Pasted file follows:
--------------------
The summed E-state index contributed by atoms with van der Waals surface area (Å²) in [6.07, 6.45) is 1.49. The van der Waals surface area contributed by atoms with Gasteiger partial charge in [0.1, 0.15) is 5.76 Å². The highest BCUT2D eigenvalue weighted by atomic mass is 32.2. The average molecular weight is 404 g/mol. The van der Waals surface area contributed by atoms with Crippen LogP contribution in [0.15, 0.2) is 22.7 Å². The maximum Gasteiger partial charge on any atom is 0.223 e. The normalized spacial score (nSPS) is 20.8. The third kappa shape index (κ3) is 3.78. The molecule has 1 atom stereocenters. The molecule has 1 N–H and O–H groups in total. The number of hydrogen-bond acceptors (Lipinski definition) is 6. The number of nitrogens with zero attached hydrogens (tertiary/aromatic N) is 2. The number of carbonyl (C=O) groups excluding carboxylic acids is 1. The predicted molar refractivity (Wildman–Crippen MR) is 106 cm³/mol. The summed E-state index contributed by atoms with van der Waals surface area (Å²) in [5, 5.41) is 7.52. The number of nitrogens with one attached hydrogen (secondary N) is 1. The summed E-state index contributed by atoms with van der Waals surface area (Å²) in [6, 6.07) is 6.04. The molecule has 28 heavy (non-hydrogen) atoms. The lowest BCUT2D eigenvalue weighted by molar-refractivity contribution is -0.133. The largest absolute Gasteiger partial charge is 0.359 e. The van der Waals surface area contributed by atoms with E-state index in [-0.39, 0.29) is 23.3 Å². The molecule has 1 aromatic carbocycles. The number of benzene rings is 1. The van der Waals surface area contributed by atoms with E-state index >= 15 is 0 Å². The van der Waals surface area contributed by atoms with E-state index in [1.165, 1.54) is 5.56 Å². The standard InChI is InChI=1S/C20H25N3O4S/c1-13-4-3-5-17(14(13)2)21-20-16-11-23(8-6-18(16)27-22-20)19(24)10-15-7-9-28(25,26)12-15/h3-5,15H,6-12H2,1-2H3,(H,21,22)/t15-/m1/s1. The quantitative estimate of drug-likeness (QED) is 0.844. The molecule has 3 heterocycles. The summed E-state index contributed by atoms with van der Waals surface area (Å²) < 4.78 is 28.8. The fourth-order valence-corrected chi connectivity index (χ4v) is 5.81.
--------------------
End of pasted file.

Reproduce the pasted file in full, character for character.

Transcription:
The summed E-state index contributed by atoms with van der Waals surface area (Å²) in [6.07, 6.45) is 1.49. The van der Waals surface area contributed by atoms with Gasteiger partial charge in [0.1, 0.15) is 5.76 Å². The highest BCUT2D eigenvalue weighted by atomic mass is 32.2. The average molecular weight is 404 g/mol. The van der Waals surface area contributed by atoms with Crippen LogP contribution in [0.15, 0.2) is 22.7 Å². The maximum Gasteiger partial charge on any atom is 0.223 e. The normalized spacial score (nSPS) is 20.8. The third kappa shape index (κ3) is 3.78. The molecule has 1 atom stereocenters. The molecule has 1 N–H and O–H groups in total. The number of hydrogen-bond acceptors (Lipinski definition) is 6. The number of nitrogens with zero attached hydrogens (tertiary/aromatic N) is 2. The number of carbonyl (C=O) groups excluding carboxylic acids is 1. The predicted molar refractivity (Wildman–Crippen MR) is 106 cm³/mol. The summed E-state index contributed by atoms with van der Waals surface area (Å²) in [5, 5.41) is 7.52. The number of nitrogens with one attached hydrogen (secondary N) is 1. The summed E-state index contributed by atoms with van der Waals surface area (Å²) in [6, 6.07) is 6.04. The molecule has 28 heavy (non-hydrogen) atoms. The lowest BCUT2D eigenvalue weighted by molar-refractivity contribution is -0.133. The largest absolute Gasteiger partial charge is 0.359 e. The van der Waals surface area contributed by atoms with E-state index in [-0.39, 0.29) is 23.3 Å². The molecule has 1 aromatic carbocycles. The number of benzene rings is 1. The van der Waals surface area contributed by atoms with E-state index >= 15 is 0 Å². The van der Waals surface area contributed by atoms with E-state index in [1.165, 1.54) is 5.56 Å². The standard InChI is InChI=1S/C20H25N3O4S/c1-13-4-3-5-17(14(13)2)21-20-16-11-23(8-6-18(16)27-22-20)19(24)10-15-7-9-28(25,26)12-15/h3-5,15H,6-12H2,1-2H3,(H,21,22)/t15-/m1/s1. The quantitative estimate of drug-likeness (QED) is 0.844. The molecule has 3 heterocycles. The summed E-state index contributed by atoms with van der Waals surface area (Å²) < 4.78 is 28.8. The fourth-order valence-corrected chi connectivity index (χ4v) is 5.81.